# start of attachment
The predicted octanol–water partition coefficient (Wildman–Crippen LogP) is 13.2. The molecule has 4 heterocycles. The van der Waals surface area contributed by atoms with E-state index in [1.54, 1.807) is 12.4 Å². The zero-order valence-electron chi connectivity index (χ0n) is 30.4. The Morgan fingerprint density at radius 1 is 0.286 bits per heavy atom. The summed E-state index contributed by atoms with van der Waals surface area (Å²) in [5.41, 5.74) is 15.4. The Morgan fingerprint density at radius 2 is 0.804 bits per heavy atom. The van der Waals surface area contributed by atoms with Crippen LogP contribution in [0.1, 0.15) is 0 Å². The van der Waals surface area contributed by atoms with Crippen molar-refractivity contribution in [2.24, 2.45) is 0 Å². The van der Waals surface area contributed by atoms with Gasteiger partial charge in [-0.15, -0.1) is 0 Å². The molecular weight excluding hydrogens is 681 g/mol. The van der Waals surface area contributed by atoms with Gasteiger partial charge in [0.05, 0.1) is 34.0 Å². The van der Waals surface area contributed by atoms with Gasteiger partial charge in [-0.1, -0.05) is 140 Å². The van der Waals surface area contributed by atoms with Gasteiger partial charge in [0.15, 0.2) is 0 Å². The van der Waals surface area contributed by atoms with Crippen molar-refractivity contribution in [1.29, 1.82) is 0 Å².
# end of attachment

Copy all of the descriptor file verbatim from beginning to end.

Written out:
The predicted octanol–water partition coefficient (Wildman–Crippen LogP) is 13.2. The molecule has 4 heterocycles. The van der Waals surface area contributed by atoms with E-state index in [1.54, 1.807) is 12.4 Å². The zero-order valence-electron chi connectivity index (χ0n) is 30.4. The Morgan fingerprint density at radius 1 is 0.286 bits per heavy atom. The summed E-state index contributed by atoms with van der Waals surface area (Å²) in [5.41, 5.74) is 15.4. The Morgan fingerprint density at radius 2 is 0.804 bits per heavy atom. The van der Waals surface area contributed by atoms with Crippen LogP contribution in [0.1, 0.15) is 0 Å². The van der Waals surface area contributed by atoms with Crippen molar-refractivity contribution in [2.24, 2.45) is 0 Å². The van der Waals surface area contributed by atoms with Gasteiger partial charge in [-0.15, -0.1) is 0 Å². The molecular weight excluding hydrogens is 681 g/mol. The van der Waals surface area contributed by atoms with Gasteiger partial charge in [0.05, 0.1) is 34.0 Å². The van der Waals surface area contributed by atoms with Gasteiger partial charge in [-0.1, -0.05) is 140 Å². The van der Waals surface area contributed by atoms with Gasteiger partial charge in [0.15, 0.2) is 0 Å². The van der Waals surface area contributed by atoms with Crippen molar-refractivity contribution in [1.29, 1.82) is 0 Å².